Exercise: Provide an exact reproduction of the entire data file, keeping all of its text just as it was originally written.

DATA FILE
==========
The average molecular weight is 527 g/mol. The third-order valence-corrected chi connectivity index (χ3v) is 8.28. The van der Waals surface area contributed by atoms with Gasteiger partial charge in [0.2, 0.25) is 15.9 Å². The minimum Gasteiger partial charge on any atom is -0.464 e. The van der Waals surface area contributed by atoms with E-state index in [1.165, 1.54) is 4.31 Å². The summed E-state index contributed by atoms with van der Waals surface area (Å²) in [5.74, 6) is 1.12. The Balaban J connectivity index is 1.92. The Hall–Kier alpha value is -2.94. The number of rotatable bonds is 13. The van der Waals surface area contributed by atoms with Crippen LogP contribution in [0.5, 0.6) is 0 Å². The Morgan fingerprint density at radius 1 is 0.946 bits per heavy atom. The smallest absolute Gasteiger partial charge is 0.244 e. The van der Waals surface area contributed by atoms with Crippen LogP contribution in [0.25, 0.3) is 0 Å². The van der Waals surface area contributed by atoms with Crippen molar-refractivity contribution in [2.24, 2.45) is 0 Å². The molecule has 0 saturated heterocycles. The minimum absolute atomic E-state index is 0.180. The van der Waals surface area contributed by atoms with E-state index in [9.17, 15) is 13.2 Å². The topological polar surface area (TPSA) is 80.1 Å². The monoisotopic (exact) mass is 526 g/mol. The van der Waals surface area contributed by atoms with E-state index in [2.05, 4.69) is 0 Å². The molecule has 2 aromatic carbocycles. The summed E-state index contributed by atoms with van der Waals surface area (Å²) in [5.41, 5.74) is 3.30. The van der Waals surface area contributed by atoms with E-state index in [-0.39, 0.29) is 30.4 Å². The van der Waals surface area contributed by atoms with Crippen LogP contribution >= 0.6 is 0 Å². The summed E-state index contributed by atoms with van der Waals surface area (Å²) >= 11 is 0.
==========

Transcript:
The average molecular weight is 527 g/mol. The third-order valence-corrected chi connectivity index (χ3v) is 8.28. The van der Waals surface area contributed by atoms with Gasteiger partial charge in [0.2, 0.25) is 15.9 Å². The minimum Gasteiger partial charge on any atom is -0.464 e. The van der Waals surface area contributed by atoms with E-state index in [1.165, 1.54) is 4.31 Å². The summed E-state index contributed by atoms with van der Waals surface area (Å²) in [5.74, 6) is 1.12. The Balaban J connectivity index is 1.92. The Hall–Kier alpha value is -2.94. The number of rotatable bonds is 13. The van der Waals surface area contributed by atoms with Crippen LogP contribution in [0.5, 0.6) is 0 Å². The Morgan fingerprint density at radius 1 is 0.946 bits per heavy atom. The smallest absolute Gasteiger partial charge is 0.244 e. The van der Waals surface area contributed by atoms with Crippen LogP contribution in [0.25, 0.3) is 0 Å². The van der Waals surface area contributed by atoms with Crippen molar-refractivity contribution in [2.24, 2.45) is 0 Å². The molecule has 0 saturated heterocycles. The minimum absolute atomic E-state index is 0.180. The van der Waals surface area contributed by atoms with E-state index in [9.17, 15) is 13.2 Å². The topological polar surface area (TPSA) is 80.1 Å². The monoisotopic (exact) mass is 526 g/mol. The van der Waals surface area contributed by atoms with E-state index in [2.05, 4.69) is 0 Å². The molecule has 2 aromatic carbocycles. The summed E-state index contributed by atoms with van der Waals surface area (Å²) in [5.41, 5.74) is 3.30. The van der Waals surface area contributed by atoms with E-state index in [-0.39, 0.29) is 30.4 Å². The van der Waals surface area contributed by atoms with Crippen LogP contribution >= 0.6 is 0 Å². The summed E-state index contributed by atoms with van der Waals surface area (Å²) >= 11 is 0.